Last night I had the wonderful opportunity to hear a combined lecture and performance on the sacred and secular dimensions of jazz music. This lecture/presentation was part of a conference on black religion and spirituality. The speaker illustrated the musical commonalities between jazz and gospel music with his jazz orchestra, and it was quite a transformative two hours.
Although I had made some great connections at the conference, I was glad that I was sitting by myself because when it comes to music I am on a totally different level. All around me people where bobbing their heads to the music. The orchestra played a variety of songs from Duke Ellington’s “Come Sunday” to Jerome Richardson’s “Groove Merchant,” which was my favorite of the bunch.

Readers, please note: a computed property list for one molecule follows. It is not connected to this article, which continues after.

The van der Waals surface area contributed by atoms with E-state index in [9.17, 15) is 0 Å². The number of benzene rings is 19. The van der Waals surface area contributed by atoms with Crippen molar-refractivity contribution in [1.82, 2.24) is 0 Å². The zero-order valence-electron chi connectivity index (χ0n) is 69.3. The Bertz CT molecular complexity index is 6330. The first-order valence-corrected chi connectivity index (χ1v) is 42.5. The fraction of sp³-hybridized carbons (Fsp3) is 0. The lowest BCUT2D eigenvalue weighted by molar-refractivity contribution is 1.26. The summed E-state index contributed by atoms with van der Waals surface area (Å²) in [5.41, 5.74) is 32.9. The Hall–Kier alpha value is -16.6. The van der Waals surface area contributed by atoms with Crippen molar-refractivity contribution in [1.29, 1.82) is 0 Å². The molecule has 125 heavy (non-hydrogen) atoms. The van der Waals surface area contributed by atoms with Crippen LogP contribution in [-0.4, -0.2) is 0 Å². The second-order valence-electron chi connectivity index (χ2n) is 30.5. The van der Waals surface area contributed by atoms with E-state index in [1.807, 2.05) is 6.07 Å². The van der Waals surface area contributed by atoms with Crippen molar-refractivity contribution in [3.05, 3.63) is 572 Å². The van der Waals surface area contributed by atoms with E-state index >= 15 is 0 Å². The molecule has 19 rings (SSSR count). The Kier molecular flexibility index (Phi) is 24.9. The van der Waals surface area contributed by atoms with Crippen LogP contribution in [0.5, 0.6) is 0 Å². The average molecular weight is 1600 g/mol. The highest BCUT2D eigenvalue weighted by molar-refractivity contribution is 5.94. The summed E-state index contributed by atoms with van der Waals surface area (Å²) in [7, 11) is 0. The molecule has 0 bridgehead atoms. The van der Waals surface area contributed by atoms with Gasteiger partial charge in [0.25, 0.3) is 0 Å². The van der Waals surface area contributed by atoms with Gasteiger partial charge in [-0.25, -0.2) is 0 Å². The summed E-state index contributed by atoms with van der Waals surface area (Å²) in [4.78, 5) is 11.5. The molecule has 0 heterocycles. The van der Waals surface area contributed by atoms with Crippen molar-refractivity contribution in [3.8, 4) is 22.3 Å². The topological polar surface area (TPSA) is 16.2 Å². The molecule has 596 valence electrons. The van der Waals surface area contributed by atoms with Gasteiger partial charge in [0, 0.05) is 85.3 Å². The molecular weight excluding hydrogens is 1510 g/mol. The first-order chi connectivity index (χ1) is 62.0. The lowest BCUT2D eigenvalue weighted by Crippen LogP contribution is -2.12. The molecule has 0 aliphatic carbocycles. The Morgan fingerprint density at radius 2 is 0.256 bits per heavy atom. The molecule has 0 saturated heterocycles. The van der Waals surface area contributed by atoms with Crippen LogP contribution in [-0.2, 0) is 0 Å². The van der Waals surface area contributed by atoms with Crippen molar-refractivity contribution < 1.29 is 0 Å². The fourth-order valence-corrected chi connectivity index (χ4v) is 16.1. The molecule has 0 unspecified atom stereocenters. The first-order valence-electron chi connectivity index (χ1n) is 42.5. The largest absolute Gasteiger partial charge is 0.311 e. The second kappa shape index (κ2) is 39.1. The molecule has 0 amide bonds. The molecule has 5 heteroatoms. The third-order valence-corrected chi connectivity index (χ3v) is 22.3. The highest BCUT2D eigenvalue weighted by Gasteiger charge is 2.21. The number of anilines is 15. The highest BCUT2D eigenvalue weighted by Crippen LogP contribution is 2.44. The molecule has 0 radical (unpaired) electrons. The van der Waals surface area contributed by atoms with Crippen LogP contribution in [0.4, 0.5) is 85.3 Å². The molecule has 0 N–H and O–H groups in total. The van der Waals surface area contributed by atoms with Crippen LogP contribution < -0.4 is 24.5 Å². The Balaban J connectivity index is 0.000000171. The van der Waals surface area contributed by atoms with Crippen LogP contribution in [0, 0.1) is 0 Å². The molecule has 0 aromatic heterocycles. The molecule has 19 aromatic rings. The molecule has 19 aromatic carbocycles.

Now, back to why I was glad that I was sitting solo… As I’ve made it clear, I’m a music fanatic. Unlike anything else music touches me to my core. Thus, I couldn’t help tearing up at least 6 or 7 times during the 2-hour presentation. I was trying to be discreet about it, but those improvs would get me every time.
What took the cake was the dramatic bass solo in Ellington’s “Come Sunday.” The way the bassist played his brief solo was spiritually transcendent and otherworldly. As his fingers were walking up and down that bass, the instrument was talking to me.
This speaks to the mastermind that the Duke was, as the greatest American composer of all time. But beyond composition, the execution by the artist was amazingly soulful and deep.
As it’s said, you had to be there to feel what I’m describing. It was a uniquely transcendent experience that took me by surprise, reinvigorating me to make more wonderful b&b goodies, and to get down to business more generally.
Wishing everyone a happy, uplifting weekend!
The Groove Merchant: